A few nights ago I lost a hen. I counted the girls as usual as I closed them in safety for the night – 1,2,3,4,5,6 … 6 … where’s #7? Panic. I thought of those creatures of the night, the owls and coyote and raccoon who just love chicken tenders. It took me awhile, but I finally did find #7 sweetly hunkered down in the warmth of the horse’s hay, on the other side of the property. She was resting there, caught up in the veil of dreams the dusk draws down upon chickens. She let me pick her up, and carry her back to the henhouse, a substantial, feathery-soft ball of air that put her little head on my shoulder and sang to me, a soft murmuring and humming, the whole way. I am in LOVE with chicken ladies!
As I’ve been sitting in front of the computer much of my time here, at some point I must make myself step away – eat – drink – and walk. Before this misty gray descended, the days were hot, and I found the dusky twilight to be a magical time to walk the few miles down a narrow country lane that could as easily be in the West of England as in the foothills of N. California. At the last hill, after twisting and curving up and down, the narrow lane straightens out and heads to the valley below and on it’s crest, I am literally standing on the last foothill … I can see the Sacramento Valley, in it’s great flatness, beginning to stretch below.
On the first evening of my walking, and just as I began to think of Djuna, missing his generous presence by my side, I heard a rustle in the grasses to my right. And out popped this …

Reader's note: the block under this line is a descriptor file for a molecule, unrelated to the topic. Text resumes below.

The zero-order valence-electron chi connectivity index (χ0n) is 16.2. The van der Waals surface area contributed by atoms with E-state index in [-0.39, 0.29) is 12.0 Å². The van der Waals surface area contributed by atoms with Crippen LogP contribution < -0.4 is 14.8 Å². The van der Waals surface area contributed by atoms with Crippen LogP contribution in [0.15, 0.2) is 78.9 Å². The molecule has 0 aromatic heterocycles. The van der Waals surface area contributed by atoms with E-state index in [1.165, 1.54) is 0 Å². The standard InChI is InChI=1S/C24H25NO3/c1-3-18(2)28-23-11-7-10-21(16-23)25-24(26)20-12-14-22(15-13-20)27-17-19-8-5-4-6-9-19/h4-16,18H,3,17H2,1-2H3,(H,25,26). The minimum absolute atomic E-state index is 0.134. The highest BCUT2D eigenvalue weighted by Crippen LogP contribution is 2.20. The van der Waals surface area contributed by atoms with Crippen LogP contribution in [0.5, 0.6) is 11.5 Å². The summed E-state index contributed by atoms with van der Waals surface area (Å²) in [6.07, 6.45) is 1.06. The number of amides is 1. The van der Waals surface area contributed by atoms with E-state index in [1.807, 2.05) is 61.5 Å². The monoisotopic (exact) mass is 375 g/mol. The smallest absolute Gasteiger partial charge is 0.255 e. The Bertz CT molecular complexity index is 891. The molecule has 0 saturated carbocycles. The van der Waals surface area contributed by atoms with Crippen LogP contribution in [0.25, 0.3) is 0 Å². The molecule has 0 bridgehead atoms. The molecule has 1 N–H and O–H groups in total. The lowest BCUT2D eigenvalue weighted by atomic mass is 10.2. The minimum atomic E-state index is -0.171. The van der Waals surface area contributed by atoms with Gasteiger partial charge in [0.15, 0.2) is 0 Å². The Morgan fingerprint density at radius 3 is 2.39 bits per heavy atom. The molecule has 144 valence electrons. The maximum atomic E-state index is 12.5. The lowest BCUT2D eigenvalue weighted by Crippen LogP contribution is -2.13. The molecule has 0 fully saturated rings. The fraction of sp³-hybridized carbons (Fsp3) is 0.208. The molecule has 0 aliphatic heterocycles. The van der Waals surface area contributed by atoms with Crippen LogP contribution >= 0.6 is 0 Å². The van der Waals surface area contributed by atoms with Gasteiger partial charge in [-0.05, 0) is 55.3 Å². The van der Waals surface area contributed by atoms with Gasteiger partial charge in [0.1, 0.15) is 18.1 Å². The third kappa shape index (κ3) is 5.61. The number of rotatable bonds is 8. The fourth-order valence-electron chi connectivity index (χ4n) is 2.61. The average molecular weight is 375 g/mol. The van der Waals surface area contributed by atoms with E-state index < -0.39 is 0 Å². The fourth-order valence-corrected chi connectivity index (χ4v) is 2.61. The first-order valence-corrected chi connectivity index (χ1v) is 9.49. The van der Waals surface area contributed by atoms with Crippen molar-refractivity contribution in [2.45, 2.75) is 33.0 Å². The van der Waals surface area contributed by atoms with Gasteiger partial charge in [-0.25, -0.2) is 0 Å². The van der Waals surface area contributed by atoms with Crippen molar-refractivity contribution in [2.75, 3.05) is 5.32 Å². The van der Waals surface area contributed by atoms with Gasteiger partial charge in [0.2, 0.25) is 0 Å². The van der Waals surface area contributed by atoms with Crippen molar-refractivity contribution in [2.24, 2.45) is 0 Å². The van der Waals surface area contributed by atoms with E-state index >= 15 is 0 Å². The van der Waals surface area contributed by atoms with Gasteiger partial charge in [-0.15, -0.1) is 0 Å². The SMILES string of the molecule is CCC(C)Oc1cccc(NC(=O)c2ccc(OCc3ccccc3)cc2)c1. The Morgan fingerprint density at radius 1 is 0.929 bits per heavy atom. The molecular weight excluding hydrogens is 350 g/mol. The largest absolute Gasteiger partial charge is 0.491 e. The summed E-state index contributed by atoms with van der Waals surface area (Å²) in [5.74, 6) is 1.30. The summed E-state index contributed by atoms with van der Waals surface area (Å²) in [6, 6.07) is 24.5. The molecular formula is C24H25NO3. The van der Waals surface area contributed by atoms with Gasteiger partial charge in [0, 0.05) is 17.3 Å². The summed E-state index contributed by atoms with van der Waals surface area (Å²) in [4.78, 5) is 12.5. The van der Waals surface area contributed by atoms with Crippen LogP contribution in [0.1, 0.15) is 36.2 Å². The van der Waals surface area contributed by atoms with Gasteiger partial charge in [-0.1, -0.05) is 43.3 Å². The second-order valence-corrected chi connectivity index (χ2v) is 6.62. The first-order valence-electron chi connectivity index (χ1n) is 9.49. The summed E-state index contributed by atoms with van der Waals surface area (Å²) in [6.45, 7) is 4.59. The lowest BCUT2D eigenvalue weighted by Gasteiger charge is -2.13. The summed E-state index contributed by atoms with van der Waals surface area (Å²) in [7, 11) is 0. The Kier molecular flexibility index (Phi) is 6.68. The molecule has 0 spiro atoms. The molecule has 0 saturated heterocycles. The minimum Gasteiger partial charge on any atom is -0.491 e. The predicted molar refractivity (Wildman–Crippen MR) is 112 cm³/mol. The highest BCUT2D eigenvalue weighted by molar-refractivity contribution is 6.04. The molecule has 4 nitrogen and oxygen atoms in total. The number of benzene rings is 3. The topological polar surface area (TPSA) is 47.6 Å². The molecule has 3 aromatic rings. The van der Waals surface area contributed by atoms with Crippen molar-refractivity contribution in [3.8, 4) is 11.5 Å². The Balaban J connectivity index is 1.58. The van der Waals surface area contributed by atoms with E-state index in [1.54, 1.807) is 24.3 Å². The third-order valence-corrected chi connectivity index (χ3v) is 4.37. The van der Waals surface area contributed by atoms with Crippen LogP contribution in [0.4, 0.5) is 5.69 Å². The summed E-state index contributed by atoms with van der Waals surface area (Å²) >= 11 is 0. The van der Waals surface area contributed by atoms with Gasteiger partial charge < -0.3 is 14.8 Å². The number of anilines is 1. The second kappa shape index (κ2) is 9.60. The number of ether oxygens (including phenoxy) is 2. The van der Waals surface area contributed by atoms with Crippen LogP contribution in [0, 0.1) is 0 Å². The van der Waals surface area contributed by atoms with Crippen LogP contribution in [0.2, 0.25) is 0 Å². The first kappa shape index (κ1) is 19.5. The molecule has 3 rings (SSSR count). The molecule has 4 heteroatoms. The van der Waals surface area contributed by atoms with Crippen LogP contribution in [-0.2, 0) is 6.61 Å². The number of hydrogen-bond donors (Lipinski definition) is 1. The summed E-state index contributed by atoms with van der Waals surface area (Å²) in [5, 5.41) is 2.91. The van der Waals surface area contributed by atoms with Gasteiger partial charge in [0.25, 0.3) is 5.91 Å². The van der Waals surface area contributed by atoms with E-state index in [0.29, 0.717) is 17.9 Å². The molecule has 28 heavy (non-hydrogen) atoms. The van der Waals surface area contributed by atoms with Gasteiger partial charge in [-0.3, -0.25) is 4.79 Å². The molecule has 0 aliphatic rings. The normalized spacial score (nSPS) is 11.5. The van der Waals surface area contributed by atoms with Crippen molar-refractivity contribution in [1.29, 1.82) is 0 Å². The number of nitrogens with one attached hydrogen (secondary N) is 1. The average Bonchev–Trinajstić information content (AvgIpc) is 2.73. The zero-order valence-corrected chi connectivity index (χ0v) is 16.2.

From nowhere apparent this little Border Collie materializes every evening, a minute or two into my walk. She joins me for almost an hour as I meander, huff up hills, take pictures … a silent but joyous echo of Djuna in her enjoyment of reading the days ‘news’ along the way, chasing butterflies, running back to me to touch my hand as if telling me that I must stay present, I must be happy, I must never forget the important things… and before I head up the last short hill to the house, she disappears.
I thank all of these beautiful beings for helping me to touch the earth again.
But back to Spring – THAT time of year. The baby animal time of year, filled with leaping kids and lambs, and calves and piglets playing like puppies… and of course, there are the puppies and kitties. The far too many that are born each spring because many of us Humans – even many of the more responsible sort, some of whom are my friends – demand the right to a sort of ignorance in refusing to pay attention to the stats, and the realities, around feral or unsterilized animals.
Why are there still balls on your dog?
Why is your sweet gal in heat?
Oh, it’s natural, they say. Oh, we want her to enjoy giving birth and having babies before we get her spayed. Oh, we want our children to witness the miracle of birth! Oh, he won’t hunt if he’s neutered.
Well, yes … but Oh. What about the babies? The litters that you won’t be able to find homes for that will either go feral and hungry and become someone’s nuisance; or will be kept by an uncaring person who doesn’t bother to keep them safe and they’ll end up running wild, on the road to be struck and killed by a vehicle, or in a field chasing Farmer Martha’s livestock, to be killed by shotgun blast; or, they’ll end up at a shelter hoping for a home with a family that really might care what becomes of them, or at a pound, facing the gas chamber on death row with all of the other unwanted ones. All of the shelters are heartbreakingly full as it is.